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Sony Europe taken to court for alleged consumer rights violations

ACCC alleges PlayStation Store refund policy does not reflect the consumer rights protected under Australian law

Sony Europe is being dragged before the Australian Federal Court over its refund policy for digital goods on the PlayStation Store.

The Australian Competition and Consumer Commission (ACCC) alleges that, from September 2017, Sony Europe refused to offer refunds for any games that had been downloaded, or if more than 14 days had passed since purchase.

According to the ACCC allegations, Sony Europe also claimed it does not have to provide refunds unless the developer told the consumer the game was "irreparable faulty or otherwise authorised a refund."

Additionally, Sony Europe would only offer PlayStation Store credit in refund, rather than money.

The ACCC argues that these policies do not reflect the consumer rights guaranteed under Australian law.

"We allege that Sony Europe gave false and misleading information to their customers about their rights in relation to games sold via its PlayStation Store," said ACCC chair Rod Sims in a statement.

"Consumer guarantees do not expire after a digital product has been downloaded as we allege Sony Europe told consumers, and refunds must be given in the form of original payment unless a consumer chooses to receive it in store credit.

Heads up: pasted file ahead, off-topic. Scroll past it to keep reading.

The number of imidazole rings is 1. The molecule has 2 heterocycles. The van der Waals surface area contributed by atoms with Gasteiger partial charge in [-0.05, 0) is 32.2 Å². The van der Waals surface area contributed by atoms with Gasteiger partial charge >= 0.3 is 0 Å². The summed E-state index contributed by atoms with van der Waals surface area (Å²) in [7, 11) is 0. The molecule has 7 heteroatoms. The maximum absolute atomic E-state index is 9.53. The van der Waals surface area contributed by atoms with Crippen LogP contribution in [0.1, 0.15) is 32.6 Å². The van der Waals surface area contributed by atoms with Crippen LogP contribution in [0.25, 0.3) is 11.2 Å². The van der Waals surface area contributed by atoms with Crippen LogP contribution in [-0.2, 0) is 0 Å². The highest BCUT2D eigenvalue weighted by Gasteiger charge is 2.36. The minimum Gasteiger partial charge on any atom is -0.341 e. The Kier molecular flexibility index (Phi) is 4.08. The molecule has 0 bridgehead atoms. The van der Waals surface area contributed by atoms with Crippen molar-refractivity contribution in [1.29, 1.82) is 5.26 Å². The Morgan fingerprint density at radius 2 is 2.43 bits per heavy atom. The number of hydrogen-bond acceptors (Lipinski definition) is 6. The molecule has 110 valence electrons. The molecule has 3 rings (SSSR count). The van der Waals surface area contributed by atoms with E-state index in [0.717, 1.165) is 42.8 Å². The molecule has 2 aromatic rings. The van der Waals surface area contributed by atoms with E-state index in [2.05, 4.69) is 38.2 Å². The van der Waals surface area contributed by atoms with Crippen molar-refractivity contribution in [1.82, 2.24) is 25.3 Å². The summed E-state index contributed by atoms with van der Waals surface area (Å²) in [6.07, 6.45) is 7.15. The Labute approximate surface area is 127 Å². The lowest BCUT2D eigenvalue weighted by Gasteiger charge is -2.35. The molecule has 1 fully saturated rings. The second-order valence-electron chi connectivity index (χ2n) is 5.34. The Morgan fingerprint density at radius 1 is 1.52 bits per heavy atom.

"Consumers who buy digital products online have exactly the same rights as they would at a physical store."

In relation to these allegations, the ACCC has also launched proceedings against Sony Europe parent company, Sony Interactive Entertainment Europe.

This is not the first time Sony, or other gaming giants for that matter, have been pulled up by consumer protection bodies over their terms of service.

Last year a German consumer association warned Sony over "customer-hostile" PSN terms and conditions.

Sony was also embroiled in an investigation by the Norwegian Consumer Council for alleged breaches of European consumer law, along with Nintendo, Valve, and EA.

More recently, the UK's Competition and Markets Authority launched an investigation into the business practices of Microsoft, Sony, and Nintendo.

The CMA announced in April that it would examine whether the online service terms were fair, how easy it is to cancel a pre-order, or obtain a refund.

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